It all started with an email.
When the NationSwell Council weekly newsletter spotlighted Alejandro Gac-Artigas‘s work leading Springboard Collaborative, an organization dedicated to closing the child literacy gap, fellow Council member Sue Schwartzman knew she had to meet him. She suspected he might be in attendance at an upcoming NationSwell Council (NSC) event for solutions in education, and sure enough, there he was.
Sue was so impressed and intrigued by Alejandro’s work that she shared it with her philanthropy clients for Schwartzman Advising, the consulting firm she leads. The pitch worked; her clients invested $500,000 in Springboard to help close the child literacy gap in under-resourced communities.
NationSwell spoke to Alejandro and Sue to learn more about this amazing moment of impact, and to discover what’s possible thanks to the investment.
NationSwell: Thank you for chatting with us, Sue and Alejandro! And congrats on this amazing news. Alejandro, Springboard Collaborative is doing important work to close the child literacy gap in under-resourced communities. Can you share what inspired you to start it, and what’s innovative about the model? 
Alejandro Gac-Artigas: I’m half Chilean and half Puerto Rican. My parents emigrated to the US to escape political prosecution, and so that my sister and I could have better educational opportunities. Growing up in a home with little money but lots of love taught me that parents’ love for their children is the single greatest and most underutilized natural resource in education. I took that perspective with me to Harvard, and when I graduated, I joined Teach for America and became a first grade teacher in North [Philadelphia].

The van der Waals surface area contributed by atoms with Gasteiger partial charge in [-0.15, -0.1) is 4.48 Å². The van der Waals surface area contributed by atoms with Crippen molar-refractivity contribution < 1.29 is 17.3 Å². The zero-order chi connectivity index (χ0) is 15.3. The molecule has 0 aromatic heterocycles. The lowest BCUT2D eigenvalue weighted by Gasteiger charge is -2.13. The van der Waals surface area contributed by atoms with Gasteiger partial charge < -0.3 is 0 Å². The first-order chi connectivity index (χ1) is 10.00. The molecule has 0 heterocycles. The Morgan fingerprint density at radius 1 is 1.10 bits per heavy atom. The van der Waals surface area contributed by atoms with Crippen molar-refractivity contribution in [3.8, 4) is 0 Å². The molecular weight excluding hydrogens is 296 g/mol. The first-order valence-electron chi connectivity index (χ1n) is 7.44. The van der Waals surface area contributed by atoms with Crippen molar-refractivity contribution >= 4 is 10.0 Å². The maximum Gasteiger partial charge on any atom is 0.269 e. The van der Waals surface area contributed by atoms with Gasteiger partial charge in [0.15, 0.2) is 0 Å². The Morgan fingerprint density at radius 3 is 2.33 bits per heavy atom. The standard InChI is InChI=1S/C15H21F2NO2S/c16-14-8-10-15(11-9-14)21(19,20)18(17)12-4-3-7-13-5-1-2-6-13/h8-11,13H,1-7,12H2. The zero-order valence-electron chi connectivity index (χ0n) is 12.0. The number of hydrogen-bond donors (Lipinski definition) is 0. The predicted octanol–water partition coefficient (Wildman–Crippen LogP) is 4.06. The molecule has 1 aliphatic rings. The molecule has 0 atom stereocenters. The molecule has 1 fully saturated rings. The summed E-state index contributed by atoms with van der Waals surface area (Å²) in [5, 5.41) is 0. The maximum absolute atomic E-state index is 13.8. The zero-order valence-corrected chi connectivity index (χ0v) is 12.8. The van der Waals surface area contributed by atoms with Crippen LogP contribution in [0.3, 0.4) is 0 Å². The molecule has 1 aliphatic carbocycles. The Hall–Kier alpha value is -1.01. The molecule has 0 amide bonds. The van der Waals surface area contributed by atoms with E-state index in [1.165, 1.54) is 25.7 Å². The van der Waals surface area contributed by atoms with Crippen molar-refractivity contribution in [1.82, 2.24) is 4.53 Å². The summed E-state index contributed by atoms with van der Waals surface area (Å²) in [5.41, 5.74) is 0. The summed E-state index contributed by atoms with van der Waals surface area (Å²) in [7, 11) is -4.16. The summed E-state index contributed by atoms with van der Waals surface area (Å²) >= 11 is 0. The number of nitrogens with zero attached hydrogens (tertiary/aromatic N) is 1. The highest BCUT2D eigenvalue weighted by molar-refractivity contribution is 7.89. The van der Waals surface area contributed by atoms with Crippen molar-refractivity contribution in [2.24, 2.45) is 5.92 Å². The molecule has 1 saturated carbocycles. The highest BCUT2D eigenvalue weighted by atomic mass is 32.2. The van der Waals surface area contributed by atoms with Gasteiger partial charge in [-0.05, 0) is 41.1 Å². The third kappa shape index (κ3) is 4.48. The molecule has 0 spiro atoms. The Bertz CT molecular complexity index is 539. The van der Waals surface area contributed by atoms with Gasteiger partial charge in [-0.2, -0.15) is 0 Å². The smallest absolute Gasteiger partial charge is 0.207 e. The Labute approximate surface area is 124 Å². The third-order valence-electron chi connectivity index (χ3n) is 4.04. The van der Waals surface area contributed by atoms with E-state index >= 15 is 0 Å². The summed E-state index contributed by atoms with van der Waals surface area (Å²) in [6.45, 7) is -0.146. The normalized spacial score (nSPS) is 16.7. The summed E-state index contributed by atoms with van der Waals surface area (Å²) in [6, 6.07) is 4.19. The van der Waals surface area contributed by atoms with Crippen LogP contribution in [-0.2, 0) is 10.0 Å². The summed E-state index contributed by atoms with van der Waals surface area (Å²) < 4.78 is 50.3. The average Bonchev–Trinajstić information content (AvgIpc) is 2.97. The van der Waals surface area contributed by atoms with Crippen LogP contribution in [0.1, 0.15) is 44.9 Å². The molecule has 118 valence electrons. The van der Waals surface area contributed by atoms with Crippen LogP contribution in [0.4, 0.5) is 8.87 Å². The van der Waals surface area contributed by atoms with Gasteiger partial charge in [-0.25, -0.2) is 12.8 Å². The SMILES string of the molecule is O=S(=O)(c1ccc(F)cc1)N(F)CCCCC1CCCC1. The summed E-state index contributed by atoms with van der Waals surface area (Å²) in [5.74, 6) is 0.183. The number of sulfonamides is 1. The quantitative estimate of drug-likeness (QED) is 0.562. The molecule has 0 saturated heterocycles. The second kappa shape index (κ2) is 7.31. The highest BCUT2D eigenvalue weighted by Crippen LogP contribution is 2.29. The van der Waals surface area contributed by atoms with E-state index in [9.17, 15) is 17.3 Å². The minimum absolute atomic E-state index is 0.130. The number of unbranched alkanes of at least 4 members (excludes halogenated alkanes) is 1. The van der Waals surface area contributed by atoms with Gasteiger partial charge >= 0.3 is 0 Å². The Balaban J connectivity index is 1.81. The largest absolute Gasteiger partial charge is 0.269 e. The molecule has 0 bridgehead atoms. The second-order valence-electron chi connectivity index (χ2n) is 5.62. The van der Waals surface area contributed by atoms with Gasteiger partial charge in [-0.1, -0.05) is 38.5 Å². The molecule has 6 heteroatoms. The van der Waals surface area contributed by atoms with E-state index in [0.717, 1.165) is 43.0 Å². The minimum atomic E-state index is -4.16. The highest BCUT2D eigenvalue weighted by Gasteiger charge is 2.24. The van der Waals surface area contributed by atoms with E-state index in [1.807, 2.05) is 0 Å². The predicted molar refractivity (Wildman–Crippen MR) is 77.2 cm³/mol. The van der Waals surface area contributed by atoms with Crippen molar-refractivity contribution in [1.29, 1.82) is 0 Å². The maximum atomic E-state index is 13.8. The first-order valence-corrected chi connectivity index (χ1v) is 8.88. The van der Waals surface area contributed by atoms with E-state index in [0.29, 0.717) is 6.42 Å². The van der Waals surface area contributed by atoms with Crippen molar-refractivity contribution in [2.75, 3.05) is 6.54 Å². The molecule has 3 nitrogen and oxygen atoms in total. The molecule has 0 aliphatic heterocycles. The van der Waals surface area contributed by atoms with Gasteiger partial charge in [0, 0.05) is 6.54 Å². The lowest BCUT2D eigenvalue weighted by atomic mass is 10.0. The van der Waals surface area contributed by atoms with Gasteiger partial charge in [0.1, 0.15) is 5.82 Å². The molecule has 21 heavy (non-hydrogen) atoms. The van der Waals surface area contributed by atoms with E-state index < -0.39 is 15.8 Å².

Teaching in a Puerto Rican neighborhood, I saw myself in my students. I saw my parents in their parents. I realized that students were only in my classroom for 25% of their waking hours. If I didn’t find a way to bring parents into the instructional process, I was never going to close the achievement gap, let alone the opportunity gap. So I founded Springboard Collective eight years ago with the vision of closing the literacy gap by bridging the gap between home and school. We do that by coaching teachers and low income parents to help their kids read on grade level.
NS: And how did you get involved in this organization, Sue? 
Sue Schwartzman: I help people who are new to the world of philanthropy understand who they are, what they care about and what they want to do about it. One of my clients last year focused in on literacy, and I was doing a deep-dive into the field to help him best invest his philanthropic dollars. I’m also a former teacher, and I’ve done a landscape survey of what’s out there in literacy. The fact that this is new is amazing to me, but Alejandro has hit on something that no one else has. Parents are an untapped resource — and he knows how to get to them.